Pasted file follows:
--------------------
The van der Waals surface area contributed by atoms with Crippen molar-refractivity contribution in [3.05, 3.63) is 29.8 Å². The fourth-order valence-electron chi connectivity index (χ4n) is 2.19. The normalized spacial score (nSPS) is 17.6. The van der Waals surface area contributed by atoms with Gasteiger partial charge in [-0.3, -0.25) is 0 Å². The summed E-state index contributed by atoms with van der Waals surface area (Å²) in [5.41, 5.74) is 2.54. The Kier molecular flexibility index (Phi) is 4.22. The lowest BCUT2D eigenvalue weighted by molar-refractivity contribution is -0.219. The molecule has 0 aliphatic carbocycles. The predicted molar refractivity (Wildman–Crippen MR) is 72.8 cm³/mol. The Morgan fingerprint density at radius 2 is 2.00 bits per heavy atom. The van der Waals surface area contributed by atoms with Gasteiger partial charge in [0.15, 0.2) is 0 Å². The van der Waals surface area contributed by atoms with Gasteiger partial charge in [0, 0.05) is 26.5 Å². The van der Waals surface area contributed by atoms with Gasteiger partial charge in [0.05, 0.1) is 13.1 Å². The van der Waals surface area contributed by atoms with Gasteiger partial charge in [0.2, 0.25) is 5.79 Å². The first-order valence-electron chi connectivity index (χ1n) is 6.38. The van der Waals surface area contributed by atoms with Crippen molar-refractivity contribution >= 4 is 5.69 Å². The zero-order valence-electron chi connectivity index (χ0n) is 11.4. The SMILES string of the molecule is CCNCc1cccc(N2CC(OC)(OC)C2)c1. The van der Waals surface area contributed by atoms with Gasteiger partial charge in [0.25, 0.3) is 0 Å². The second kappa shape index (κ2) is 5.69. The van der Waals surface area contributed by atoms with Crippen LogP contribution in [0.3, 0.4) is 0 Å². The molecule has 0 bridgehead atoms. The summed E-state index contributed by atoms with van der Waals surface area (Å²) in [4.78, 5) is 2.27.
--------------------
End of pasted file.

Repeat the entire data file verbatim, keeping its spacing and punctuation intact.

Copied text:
The van der Waals surface area contributed by atoms with Crippen molar-refractivity contribution in [3.05, 3.63) is 29.8 Å². The fourth-order valence-electron chi connectivity index (χ4n) is 2.19. The normalized spacial score (nSPS) is 17.6. The van der Waals surface area contributed by atoms with Gasteiger partial charge in [-0.3, -0.25) is 0 Å². The summed E-state index contributed by atoms with van der Waals surface area (Å²) in [5.41, 5.74) is 2.54. The Kier molecular flexibility index (Phi) is 4.22. The lowest BCUT2D eigenvalue weighted by molar-refractivity contribution is -0.219. The molecule has 0 aliphatic carbocycles. The predicted molar refractivity (Wildman–Crippen MR) is 72.8 cm³/mol. The Morgan fingerprint density at radius 2 is 2.00 bits per heavy atom. The van der Waals surface area contributed by atoms with Gasteiger partial charge in [0.15, 0.2) is 0 Å². The van der Waals surface area contributed by atoms with Gasteiger partial charge in [0, 0.05) is 26.5 Å². The van der Waals surface area contributed by atoms with Gasteiger partial charge in [0.05, 0.1) is 13.1 Å². The van der Waals surface area contributed by atoms with Gasteiger partial charge in [0.2, 0.25) is 5.79 Å². The first-order valence-electron chi connectivity index (χ1n) is 6.38. The van der Waals surface area contributed by atoms with Crippen molar-refractivity contribution >= 4 is 5.69 Å². The zero-order valence-electron chi connectivity index (χ0n) is 11.4. The SMILES string of the molecule is CCNCc1cccc(N2CC(OC)(OC)C2)c1. The van der Waals surface area contributed by atoms with Gasteiger partial charge in [0.25, 0.3) is 0 Å². The second kappa shape index (κ2) is 5.69. The van der Waals surface area contributed by atoms with Crippen LogP contribution in [0.3, 0.4) is 0 Å². The molecule has 0 bridgehead atoms. The summed E-state index contributed by atoms with van der Waals surface area (Å²) in [4.78, 5) is 2.27.